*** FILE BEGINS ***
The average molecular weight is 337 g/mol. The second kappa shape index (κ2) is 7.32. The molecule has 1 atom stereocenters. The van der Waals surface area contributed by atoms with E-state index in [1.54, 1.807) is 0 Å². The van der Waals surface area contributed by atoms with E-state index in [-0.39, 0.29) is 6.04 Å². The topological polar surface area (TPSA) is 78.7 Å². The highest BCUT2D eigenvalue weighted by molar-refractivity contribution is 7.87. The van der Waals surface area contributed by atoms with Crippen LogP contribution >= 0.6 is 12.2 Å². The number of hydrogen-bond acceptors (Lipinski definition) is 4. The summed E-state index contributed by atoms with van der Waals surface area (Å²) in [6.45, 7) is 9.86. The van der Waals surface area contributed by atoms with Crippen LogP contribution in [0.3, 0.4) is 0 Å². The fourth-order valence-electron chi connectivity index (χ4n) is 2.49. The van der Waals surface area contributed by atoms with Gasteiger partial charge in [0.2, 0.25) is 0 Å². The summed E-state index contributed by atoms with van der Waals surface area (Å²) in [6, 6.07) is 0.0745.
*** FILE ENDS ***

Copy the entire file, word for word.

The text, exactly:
The average molecular weight is 337 g/mol. The second kappa shape index (κ2) is 7.32. The molecule has 1 atom stereocenters. The van der Waals surface area contributed by atoms with E-state index in [1.54, 1.807) is 0 Å². The van der Waals surface area contributed by atoms with E-state index in [-0.39, 0.29) is 6.04 Å². The topological polar surface area (TPSA) is 78.7 Å². The highest BCUT2D eigenvalue weighted by molar-refractivity contribution is 7.87. The van der Waals surface area contributed by atoms with Crippen LogP contribution >= 0.6 is 12.2 Å². The number of hydrogen-bond acceptors (Lipinski definition) is 4. The summed E-state index contributed by atoms with van der Waals surface area (Å²) in [6.45, 7) is 9.86. The van der Waals surface area contributed by atoms with Crippen LogP contribution in [0.3, 0.4) is 0 Å². The fourth-order valence-electron chi connectivity index (χ4n) is 2.49. The van der Waals surface area contributed by atoms with Gasteiger partial charge in [0.2, 0.25) is 0 Å². The summed E-state index contributed by atoms with van der Waals surface area (Å²) in [6, 6.07) is 0.0745.